Did you feel like after The Suburbs [2010] you needed to take a break from music?

Win: We took way less of a break this time. Before The Suburbs, we didn’t play for a year. When we came back to do The Suburbs, we were out of shape, musically. This time we did take a break, but it was a little more natural. We went from the Grammys and Junos and played in Haiti for the first time and we started to feel that the seeds of this album were already starting.

Last night you played ‘Power Out’, ‘Sprawl II’ and ‘Haiti’ and they fit nicely with the new album tracks. Yet Reflektor is a left-turn for the band, isn’t it?

Win: Those songs have similar underlying rhythms to this album. It isn’t like we completely reinvented the wheel. Previously as a band, we have worked in small groups of maybe three to work on a song. This time was the first time we were all in the room together for an extended period. Instead of editing later, we edited in the room. People started trying to bounce off each other and be more of an ensemble in the arrangement process. I’m excited to see the music that comes out of that, say in a year when we’ve been touring. It was about expanding our tools as a band and how we play with each other.

Tim: We didn’t have the discipline or the chops before.

Also last night Win spoke about boat people being stopped by American immigration. What do you think of the US immigration policy?

Win: This is a country built by immigrants. Once you start picking and choosing who are good and bad immigrants you run into problems. In Miami there is a tiered system – Anglos, Cubans, Blacks and then Haitians. Haitians are a subset in terms of the social order. They are treated differently to Cubans even though they were also fleeing for political asylum. It wasn’t just economic asylum. Haiti is 99 percent below the poverty line. They didn’t elect someone a little left it’d be weird. What are they going to elect a free market guy?

“We wanted to make something we could take to Haiti or Brazil and they would love it [as much as] Brooklyn.”

Haiti seems to have left an indelible image on the band?

Win: We played a gig about three hours north of Port Au Prince. We trucked up a sound system and played with a band from Haiti. For a lot of people there, it was the first time they’d ever heard a big soundsystem. We played then there was a DJ. 4000 people came out from the mountains. It was a great party. You have no expectation of the parts people will get into. You just play the song, and you’re really into the song. It helped us reconnect to our own material. The songs we’ve been playing for years, you feel them differently. We have played in Brazil and Japan, which is equally culturally different, but they have heard the Beatles in Brazil. In Haiti there was a clean slate.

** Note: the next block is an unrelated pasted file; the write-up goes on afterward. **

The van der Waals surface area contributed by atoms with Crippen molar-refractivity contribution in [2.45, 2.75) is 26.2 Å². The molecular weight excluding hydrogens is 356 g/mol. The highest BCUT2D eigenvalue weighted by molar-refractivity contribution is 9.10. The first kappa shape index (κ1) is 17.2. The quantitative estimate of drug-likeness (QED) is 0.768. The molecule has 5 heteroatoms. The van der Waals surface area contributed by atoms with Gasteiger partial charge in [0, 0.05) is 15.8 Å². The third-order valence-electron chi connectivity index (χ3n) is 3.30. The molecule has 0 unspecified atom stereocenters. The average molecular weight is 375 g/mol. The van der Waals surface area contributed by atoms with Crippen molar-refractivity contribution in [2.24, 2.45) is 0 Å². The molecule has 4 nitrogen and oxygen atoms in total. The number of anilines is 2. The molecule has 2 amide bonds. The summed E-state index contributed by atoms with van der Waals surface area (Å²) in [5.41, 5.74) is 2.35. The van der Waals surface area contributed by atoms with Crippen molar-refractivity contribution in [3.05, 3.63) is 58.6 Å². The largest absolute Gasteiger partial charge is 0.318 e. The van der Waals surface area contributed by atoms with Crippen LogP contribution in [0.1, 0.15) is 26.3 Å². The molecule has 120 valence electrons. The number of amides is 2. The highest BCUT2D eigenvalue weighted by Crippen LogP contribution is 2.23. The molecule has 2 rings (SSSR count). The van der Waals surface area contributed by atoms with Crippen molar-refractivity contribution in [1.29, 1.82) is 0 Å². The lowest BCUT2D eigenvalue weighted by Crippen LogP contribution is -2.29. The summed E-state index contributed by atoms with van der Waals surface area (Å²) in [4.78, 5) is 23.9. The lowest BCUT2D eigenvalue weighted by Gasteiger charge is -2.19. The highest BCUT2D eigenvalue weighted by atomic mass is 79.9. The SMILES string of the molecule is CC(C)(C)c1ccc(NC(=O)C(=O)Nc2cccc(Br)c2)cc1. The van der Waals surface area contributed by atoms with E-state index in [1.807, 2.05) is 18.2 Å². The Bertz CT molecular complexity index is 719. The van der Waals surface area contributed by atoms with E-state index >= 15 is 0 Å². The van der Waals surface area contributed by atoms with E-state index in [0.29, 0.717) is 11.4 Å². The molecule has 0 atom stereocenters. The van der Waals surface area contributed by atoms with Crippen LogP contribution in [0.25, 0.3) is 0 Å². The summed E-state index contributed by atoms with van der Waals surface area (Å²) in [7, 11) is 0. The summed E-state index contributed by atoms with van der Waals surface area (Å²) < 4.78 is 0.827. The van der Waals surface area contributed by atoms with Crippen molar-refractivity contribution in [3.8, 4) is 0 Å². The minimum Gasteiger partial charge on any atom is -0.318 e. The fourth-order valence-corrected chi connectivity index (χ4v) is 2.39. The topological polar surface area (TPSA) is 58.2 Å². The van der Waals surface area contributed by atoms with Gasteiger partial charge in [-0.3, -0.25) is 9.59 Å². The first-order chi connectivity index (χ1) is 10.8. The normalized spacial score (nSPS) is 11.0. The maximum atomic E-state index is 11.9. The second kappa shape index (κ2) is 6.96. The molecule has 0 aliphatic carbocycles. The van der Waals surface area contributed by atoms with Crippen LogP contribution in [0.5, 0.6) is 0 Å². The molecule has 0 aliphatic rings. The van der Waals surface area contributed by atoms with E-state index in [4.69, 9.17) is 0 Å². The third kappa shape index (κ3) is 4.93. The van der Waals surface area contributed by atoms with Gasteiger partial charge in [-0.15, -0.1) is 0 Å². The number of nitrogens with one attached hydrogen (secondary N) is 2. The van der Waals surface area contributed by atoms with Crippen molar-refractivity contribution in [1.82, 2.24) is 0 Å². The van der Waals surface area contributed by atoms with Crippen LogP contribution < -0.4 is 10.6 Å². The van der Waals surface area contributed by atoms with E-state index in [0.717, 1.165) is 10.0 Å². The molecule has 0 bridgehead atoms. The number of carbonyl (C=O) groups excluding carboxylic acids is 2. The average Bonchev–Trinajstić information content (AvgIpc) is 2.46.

Win you’re sitting here in front of a painting depicting a Haitian voodoo ceremony. Did you absorb much of that side of Haitian culture?

Win: It was an African religion. Haiti got its independence in 1804, 60 years before the slaves were free in the US. A lot of the slaves were brought from Africa just a year or so before they became independent, so they were dropped in this island in the middle of the Caribbean. The initial thing was to find a common language and religion, so they would do these ceremonies and the idea was you would connect to your ancestor in Africa and it would come under the water. So you would play the beat and it would come under your feet through the ground and you would take the spirit while your dancing. And you’re connecting to your last ancestor in Africa who was free before slavery. So when you put it in that context, it makes a lot of goddamn sense for this island.

There seems to be a concept and a love story through the album. It starts from the beginning?

Win: There is definitely a strand. It goes much deeper on the second half. ‘Reflektor’ [the song] has elements in it too.

There is also a lot about being separated by the ocean?

Win: In Haiti, if you’re not from Haiti, you say you’re from the other side. Even if you’re black and they see you, they know you’re from the other side. There is a lot of horror movie bullshit around voodoo, but ultimately it’s about people wanting to know: Why am I sick? Why is my kid not healthy? Why is there no rain for the crops? It’s the same as anything. If we’re making lists of bad things that have happened in the world, voodoo has a lot less things to answer for than Roman Catholicism.

Let’s talk about James Murphy from LCD Soundsystem…

Win: Well, we brought in James because we had made this music. It wasn’t the other way around.

Richard: It was already rhythmic, the songs were already long, there’s already synthesisters on there … He is good at this.